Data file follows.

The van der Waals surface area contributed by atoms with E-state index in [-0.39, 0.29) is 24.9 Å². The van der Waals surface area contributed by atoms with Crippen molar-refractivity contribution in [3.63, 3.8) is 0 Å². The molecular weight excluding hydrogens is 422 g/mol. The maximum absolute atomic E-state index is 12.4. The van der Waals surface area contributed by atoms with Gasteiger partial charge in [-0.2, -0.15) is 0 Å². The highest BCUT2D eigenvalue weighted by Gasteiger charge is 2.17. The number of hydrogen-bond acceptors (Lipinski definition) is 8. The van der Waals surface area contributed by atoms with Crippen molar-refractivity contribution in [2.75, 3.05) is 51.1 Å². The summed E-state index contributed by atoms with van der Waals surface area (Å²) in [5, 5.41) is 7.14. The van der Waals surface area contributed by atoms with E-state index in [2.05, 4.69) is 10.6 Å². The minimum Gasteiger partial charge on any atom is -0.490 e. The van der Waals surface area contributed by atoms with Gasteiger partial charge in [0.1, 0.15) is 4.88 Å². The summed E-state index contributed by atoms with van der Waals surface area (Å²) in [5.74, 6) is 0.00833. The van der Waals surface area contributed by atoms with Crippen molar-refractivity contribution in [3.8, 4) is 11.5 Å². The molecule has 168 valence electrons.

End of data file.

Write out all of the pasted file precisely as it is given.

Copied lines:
The van der Waals surface area contributed by atoms with E-state index in [-0.39, 0.29) is 24.9 Å². The van der Waals surface area contributed by atoms with Crippen molar-refractivity contribution in [3.63, 3.8) is 0 Å². The molecular weight excluding hydrogens is 422 g/mol. The maximum absolute atomic E-state index is 12.4. The van der Waals surface area contributed by atoms with Gasteiger partial charge in [-0.2, -0.15) is 0 Å². The highest BCUT2D eigenvalue weighted by Gasteiger charge is 2.17. The number of hydrogen-bond acceptors (Lipinski definition) is 8. The van der Waals surface area contributed by atoms with Crippen molar-refractivity contribution in [2.75, 3.05) is 51.1 Å². The summed E-state index contributed by atoms with van der Waals surface area (Å²) in [5, 5.41) is 7.14. The van der Waals surface area contributed by atoms with E-state index in [2.05, 4.69) is 10.6 Å². The minimum Gasteiger partial charge on any atom is -0.490 e. The van der Waals surface area contributed by atoms with Gasteiger partial charge in [0.1, 0.15) is 4.88 Å². The summed E-state index contributed by atoms with van der Waals surface area (Å²) in [5.74, 6) is 0.00833. The van der Waals surface area contributed by atoms with Crippen molar-refractivity contribution in [3.8, 4) is 11.5 Å². The molecule has 168 valence electrons.